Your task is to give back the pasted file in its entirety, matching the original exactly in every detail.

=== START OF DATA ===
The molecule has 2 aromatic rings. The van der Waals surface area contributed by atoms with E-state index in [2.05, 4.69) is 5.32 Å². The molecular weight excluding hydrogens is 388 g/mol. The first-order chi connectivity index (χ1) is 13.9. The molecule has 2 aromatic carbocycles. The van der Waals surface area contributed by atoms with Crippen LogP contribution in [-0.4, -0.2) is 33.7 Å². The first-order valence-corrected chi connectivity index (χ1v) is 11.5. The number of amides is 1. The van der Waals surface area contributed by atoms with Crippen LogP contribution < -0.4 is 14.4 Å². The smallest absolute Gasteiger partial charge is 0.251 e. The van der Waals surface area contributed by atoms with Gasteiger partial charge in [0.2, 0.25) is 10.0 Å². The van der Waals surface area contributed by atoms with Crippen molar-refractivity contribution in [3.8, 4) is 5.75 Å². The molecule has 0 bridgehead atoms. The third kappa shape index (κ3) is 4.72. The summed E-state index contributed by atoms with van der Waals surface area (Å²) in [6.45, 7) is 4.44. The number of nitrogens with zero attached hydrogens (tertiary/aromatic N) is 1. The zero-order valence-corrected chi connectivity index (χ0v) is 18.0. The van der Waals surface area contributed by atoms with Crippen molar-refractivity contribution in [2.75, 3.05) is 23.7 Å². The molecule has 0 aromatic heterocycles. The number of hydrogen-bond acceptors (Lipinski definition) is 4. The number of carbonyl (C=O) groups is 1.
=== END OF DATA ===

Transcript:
The molecule has 2 aromatic rings. The van der Waals surface area contributed by atoms with E-state index in [2.05, 4.69) is 5.32 Å². The molecular weight excluding hydrogens is 388 g/mol. The first-order chi connectivity index (χ1) is 13.9. The molecule has 2 aromatic carbocycles. The van der Waals surface area contributed by atoms with Crippen LogP contribution in [-0.4, -0.2) is 33.7 Å². The first-order valence-corrected chi connectivity index (χ1v) is 11.5. The number of amides is 1. The van der Waals surface area contributed by atoms with Crippen LogP contribution < -0.4 is 14.4 Å². The smallest absolute Gasteiger partial charge is 0.251 e. The van der Waals surface area contributed by atoms with Gasteiger partial charge in [0.2, 0.25) is 10.0 Å². The van der Waals surface area contributed by atoms with Crippen molar-refractivity contribution in [3.8, 4) is 5.75 Å². The molecule has 0 bridgehead atoms. The third kappa shape index (κ3) is 4.72. The summed E-state index contributed by atoms with van der Waals surface area (Å²) in [6.45, 7) is 4.44. The number of nitrogens with zero attached hydrogens (tertiary/aromatic N) is 1. The zero-order valence-corrected chi connectivity index (χ0v) is 18.0. The van der Waals surface area contributed by atoms with Crippen molar-refractivity contribution in [2.75, 3.05) is 23.7 Å². The molecule has 0 aromatic heterocycles. The number of hydrogen-bond acceptors (Lipinski definition) is 4. The number of carbonyl (C=O) groups is 1.